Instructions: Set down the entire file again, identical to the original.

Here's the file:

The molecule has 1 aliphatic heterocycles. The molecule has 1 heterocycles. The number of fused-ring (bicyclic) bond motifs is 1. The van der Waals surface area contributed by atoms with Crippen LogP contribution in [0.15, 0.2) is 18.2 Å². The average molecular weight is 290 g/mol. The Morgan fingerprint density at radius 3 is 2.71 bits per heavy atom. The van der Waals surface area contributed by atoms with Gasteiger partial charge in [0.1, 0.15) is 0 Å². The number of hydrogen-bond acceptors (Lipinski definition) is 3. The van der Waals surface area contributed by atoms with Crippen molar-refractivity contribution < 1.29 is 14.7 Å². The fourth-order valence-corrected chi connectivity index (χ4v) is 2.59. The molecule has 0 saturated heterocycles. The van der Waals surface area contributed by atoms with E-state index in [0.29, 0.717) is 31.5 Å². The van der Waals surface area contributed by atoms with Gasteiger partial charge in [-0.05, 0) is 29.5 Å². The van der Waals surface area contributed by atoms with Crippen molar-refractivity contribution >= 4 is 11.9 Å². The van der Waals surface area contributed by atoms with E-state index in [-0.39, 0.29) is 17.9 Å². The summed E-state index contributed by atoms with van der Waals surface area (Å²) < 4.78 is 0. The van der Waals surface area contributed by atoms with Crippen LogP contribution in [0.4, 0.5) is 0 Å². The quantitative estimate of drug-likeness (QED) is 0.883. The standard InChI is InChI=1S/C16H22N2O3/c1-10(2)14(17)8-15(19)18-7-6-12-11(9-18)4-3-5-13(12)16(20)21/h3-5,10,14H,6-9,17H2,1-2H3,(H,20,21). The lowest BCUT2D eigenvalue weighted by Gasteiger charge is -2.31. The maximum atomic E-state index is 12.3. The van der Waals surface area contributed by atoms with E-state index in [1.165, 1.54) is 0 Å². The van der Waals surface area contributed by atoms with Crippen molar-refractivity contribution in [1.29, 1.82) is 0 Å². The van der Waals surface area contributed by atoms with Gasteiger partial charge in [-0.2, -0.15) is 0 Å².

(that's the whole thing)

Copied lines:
The molecule has 1 aliphatic heterocycles. The molecule has 1 heterocycles. The number of fused-ring (bicyclic) bond motifs is 1. The van der Waals surface area contributed by atoms with Crippen LogP contribution in [0.15, 0.2) is 18.2 Å². The average molecular weight is 290 g/mol. The Morgan fingerprint density at radius 3 is 2.71 bits per heavy atom. The van der Waals surface area contributed by atoms with Gasteiger partial charge in [0.1, 0.15) is 0 Å². The number of hydrogen-bond acceptors (Lipinski definition) is 3. The van der Waals surface area contributed by atoms with Crippen molar-refractivity contribution < 1.29 is 14.7 Å². The fourth-order valence-corrected chi connectivity index (χ4v) is 2.59. The molecule has 0 saturated heterocycles. The van der Waals surface area contributed by atoms with E-state index in [0.29, 0.717) is 31.5 Å². The van der Waals surface area contributed by atoms with Gasteiger partial charge in [-0.05, 0) is 29.5 Å². The van der Waals surface area contributed by atoms with Crippen molar-refractivity contribution >= 4 is 11.9 Å². The van der Waals surface area contributed by atoms with E-state index in [-0.39, 0.29) is 17.9 Å². The summed E-state index contributed by atoms with van der Waals surface area (Å²) < 4.78 is 0. The van der Waals surface area contributed by atoms with Crippen LogP contribution in [0.4, 0.5) is 0 Å². The quantitative estimate of drug-likeness (QED) is 0.883. The standard InChI is InChI=1S/C16H22N2O3/c1-10(2)14(17)8-15(19)18-7-6-12-11(9-18)4-3-5-13(12)16(20)21/h3-5,10,14H,6-9,17H2,1-2H3,(H,20,21). The lowest BCUT2D eigenvalue weighted by Gasteiger charge is -2.31. The maximum atomic E-state index is 12.3. The van der Waals surface area contributed by atoms with E-state index in [1.165, 1.54) is 0 Å². The van der Waals surface area contributed by atoms with Crippen molar-refractivity contribution in [1.29, 1.82) is 0 Å². The van der Waals surface area contributed by atoms with Gasteiger partial charge in [-0.2, -0.15) is 0 Å².